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Mandalika MotoGP Testing Round - How Honda's Radical Redesign Reshapes 2022

What did we learn from the Mandalika test? First of all, we learned that building a circuit is hard, and every aspect of it needs to be carefully monitored. Because using the wrong stones in the aggregate for the asphalt can mean you have to resurface the track just a few weeks before the race is due to be held.

Despite the state of the asphalt, once the track cleaned up – something the riders had to be bullied into to doing, even though it was for their own good – the riders put in a lot of laps, the reward for effort going to Takaaki Nakagami, who racked up a grand total of 91 laps on the final day, or over 390km. Spend 390km on a motorcycle at road legal(ish) speeds, and you'll know about it. Spend the same distance on a MotoGP bike, pushing at the effort and intensity levels required for testing to be useful, and you enter a very different level of pain and discomfort. As made plain by LCR Honda team boss Lucio Cecchinello's photo of Nakagami's blistered hands on Instagram.

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Mandalika MotoGP Test Friday Round Up: Sweeping The Circuit To Start

It was a good day for attention-grabbing headlines at Mandalika. Pol Espargaro ended the day with a scorching lap which took him under the WorldSBK Superpole by four tenths of a second. There were six different manufacturers in the top six. The lead on the first day changed hands time after time in the last couple of hours.

But the headlines don't really mean very much. Times were dropping because the track started off filthy and only really started to clean up in the last hour or so of the day. This is the first outing at Mandalika for MotoGP, so the teams and factories have very little data to go on, with teams working on such basics as figuring out the best gearing for the track.

The track was incredibly dirty, because it is still in the middle of a building site and has not been used since WorldSBK left the circuit back in November of last year. There has been plenty of building work done, the pit complex is much closer to completion than November, but the combination of building work and torrential tropical rains left a lot of dirt and mud on the track.

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2022 Sepang MotoGP Test Review Part 4: A Radical New Honda, And Careful Progress At KTM

It is always hard to decide which order to write about the manufacturers in after a MotoGP test. It is sometimes obvious, but at a test like Sepang, where there was a surprising amount going on, it is hard to rank the factories in order of importance or significance.

So leaving Honda and KTM until last should not be taken as indicative of anything other than authorial capriciousness. I had to pick an order. This is the order which I picked. It doesn't mean much. Because both Honda and KTM had a lot to test, though in slightly different areas. Honda continued work on their brand new RC213V prototype, which the public got its first glimpse of at Misano. KTM were focused more on the human side, with two rookies to get up to speed in the Tech3 team, and a new team manager brought in to smooth the running of the project.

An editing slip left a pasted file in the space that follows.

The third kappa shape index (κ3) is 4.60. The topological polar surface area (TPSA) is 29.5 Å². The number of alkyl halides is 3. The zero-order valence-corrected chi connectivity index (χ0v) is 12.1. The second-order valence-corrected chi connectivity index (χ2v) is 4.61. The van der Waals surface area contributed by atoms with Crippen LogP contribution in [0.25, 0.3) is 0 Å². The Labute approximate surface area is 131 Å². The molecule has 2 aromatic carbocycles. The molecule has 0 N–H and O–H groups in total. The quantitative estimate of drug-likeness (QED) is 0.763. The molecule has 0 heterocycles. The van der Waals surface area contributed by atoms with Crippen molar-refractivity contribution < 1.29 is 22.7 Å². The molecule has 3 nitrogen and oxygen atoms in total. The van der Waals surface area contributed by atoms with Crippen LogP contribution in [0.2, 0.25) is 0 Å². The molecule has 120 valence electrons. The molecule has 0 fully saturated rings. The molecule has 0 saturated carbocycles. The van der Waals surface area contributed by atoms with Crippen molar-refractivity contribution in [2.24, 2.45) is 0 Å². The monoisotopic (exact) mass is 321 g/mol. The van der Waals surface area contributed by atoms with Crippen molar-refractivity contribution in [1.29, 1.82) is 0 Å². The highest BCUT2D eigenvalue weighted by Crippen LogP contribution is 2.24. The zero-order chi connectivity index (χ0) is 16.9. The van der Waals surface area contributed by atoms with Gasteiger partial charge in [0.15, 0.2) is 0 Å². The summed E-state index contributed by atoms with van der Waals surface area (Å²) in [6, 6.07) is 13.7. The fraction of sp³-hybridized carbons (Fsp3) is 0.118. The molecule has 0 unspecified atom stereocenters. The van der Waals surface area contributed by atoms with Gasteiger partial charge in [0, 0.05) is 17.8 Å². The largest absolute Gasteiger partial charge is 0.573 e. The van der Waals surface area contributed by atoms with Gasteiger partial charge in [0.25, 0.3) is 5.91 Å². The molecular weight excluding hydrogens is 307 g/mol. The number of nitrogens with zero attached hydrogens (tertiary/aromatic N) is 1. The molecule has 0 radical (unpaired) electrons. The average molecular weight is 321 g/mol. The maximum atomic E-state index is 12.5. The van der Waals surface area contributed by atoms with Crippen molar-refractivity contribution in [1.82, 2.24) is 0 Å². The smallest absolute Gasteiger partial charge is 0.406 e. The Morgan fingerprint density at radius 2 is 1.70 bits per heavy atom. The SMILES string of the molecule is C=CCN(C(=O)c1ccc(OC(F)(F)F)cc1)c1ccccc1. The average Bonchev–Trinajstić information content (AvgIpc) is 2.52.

Honda – Oh brave new world, that has such vehicles in it

The shock of the new is abating when it comes to Honda. We are slowly getting used to the idea that Honda has abandoned its previous design philosophy and has built a radically different machine. Yet the bike which appeared at Sepang had undergone yet more changes since its last outing at the Jerez test.

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Marc Marquez Back On Track: Rides An RC213V-S At Portimão

As he announced at Honda's global motorsport launch, Marc Marquez has taken to a Grand Prix track once again. Together with brother Alex, he rode a Honda RC213V-S street machine at the Portimão circuit in Portugal. Though HRC have yet to issue a press release, both Marquez brothers and the Repsol Honda team posted photos and a video on Social Media.

Though it is premature to read anything into the posts, the positive tone would appear to suggest that the day went well, at least. The aim of riding a fast road bike on a GP track was to assess how his vision was at high speed, Marquez told us on Friday. He also said that he would discuss how the test went with the doctors treating him before making a decision on how to proceed from there.

A press release from Honda with more details should follow in the next day or two.

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Room For Optimism: What We Learned From The Honda MotoGP Presentation

Team presentations tend to be rather turgid affairs. Hours of talk for a few brief moments of enlightenment. Which is why we sit through all those hours of talk, of course, because if you listen carefully and read between the lines, you might learn a thing or two.

Past experience left the MotoGP media looking at the Honda motorsport Q&A with some trepidation. Would it be worth sitting through the long presentations to dig out nuggets of interest?

That calculation changed on Thursday night, when HRC announced that Marc Marquez had been riding a motorcycle again, and would be present at the launch on Friday. Both developments which meant the media would get a chance to talk to Marquez about his eye injury, about the accident which caused it, and and how soon we might expect to see him on track again.